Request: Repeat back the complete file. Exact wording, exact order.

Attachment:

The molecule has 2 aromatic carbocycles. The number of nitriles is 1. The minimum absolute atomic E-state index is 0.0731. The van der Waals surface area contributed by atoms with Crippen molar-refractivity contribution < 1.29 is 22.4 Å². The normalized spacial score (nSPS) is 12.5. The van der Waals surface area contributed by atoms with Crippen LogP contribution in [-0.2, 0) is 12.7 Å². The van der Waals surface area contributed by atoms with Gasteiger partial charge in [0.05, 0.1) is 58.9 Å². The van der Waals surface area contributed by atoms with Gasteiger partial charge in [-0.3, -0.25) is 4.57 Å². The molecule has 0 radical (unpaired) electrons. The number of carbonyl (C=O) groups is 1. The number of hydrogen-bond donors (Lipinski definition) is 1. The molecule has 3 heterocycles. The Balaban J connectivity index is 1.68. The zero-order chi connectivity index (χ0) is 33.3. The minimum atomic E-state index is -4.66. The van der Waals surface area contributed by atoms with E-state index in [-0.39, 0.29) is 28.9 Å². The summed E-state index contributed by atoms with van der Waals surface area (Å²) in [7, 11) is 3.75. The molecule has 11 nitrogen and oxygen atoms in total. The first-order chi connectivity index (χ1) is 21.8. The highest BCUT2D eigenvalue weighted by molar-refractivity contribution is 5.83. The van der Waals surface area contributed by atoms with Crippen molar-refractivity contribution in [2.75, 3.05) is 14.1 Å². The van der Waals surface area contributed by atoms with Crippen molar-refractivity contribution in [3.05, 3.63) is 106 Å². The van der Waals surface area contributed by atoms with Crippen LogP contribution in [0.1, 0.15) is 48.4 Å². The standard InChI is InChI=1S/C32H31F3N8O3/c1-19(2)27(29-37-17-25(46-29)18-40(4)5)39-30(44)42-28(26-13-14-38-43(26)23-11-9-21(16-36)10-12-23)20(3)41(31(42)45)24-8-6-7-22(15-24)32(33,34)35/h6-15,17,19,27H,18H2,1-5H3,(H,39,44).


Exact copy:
The molecule has 2 aromatic carbocycles. The number of nitriles is 1. The minimum absolute atomic E-state index is 0.0731. The van der Waals surface area contributed by atoms with Crippen molar-refractivity contribution < 1.29 is 22.4 Å². The normalized spacial score (nSPS) is 12.5. The van der Waals surface area contributed by atoms with Crippen LogP contribution in [-0.2, 0) is 12.7 Å². The van der Waals surface area contributed by atoms with Gasteiger partial charge in [0.05, 0.1) is 58.9 Å². The van der Waals surface area contributed by atoms with Gasteiger partial charge in [-0.3, -0.25) is 4.57 Å². The molecule has 0 radical (unpaired) electrons. The number of carbonyl (C=O) groups is 1. The number of hydrogen-bond donors (Lipinski definition) is 1. The molecule has 3 heterocycles. The Balaban J connectivity index is 1.68. The zero-order chi connectivity index (χ0) is 33.3. The minimum atomic E-state index is -4.66. The van der Waals surface area contributed by atoms with E-state index in [-0.39, 0.29) is 28.9 Å². The summed E-state index contributed by atoms with van der Waals surface area (Å²) in [7, 11) is 3.75. The molecule has 11 nitrogen and oxygen atoms in total. The first-order chi connectivity index (χ1) is 21.8. The highest BCUT2D eigenvalue weighted by molar-refractivity contribution is 5.83. The van der Waals surface area contributed by atoms with Crippen molar-refractivity contribution in [2.75, 3.05) is 14.1 Å². The van der Waals surface area contributed by atoms with Crippen molar-refractivity contribution in [3.05, 3.63) is 106 Å². The van der Waals surface area contributed by atoms with Crippen LogP contribution in [0.1, 0.15) is 48.4 Å². The standard InChI is InChI=1S/C32H31F3N8O3/c1-19(2)27(29-37-17-25(46-29)18-40(4)5)39-30(44)42-28(26-13-14-38-43(26)23-11-9-21(16-36)10-12-23)20(3)41(31(42)45)24-8-6-7-22(15-24)32(33,34)35/h6-15,17,19,27H,18H2,1-5H3,(H,39,44).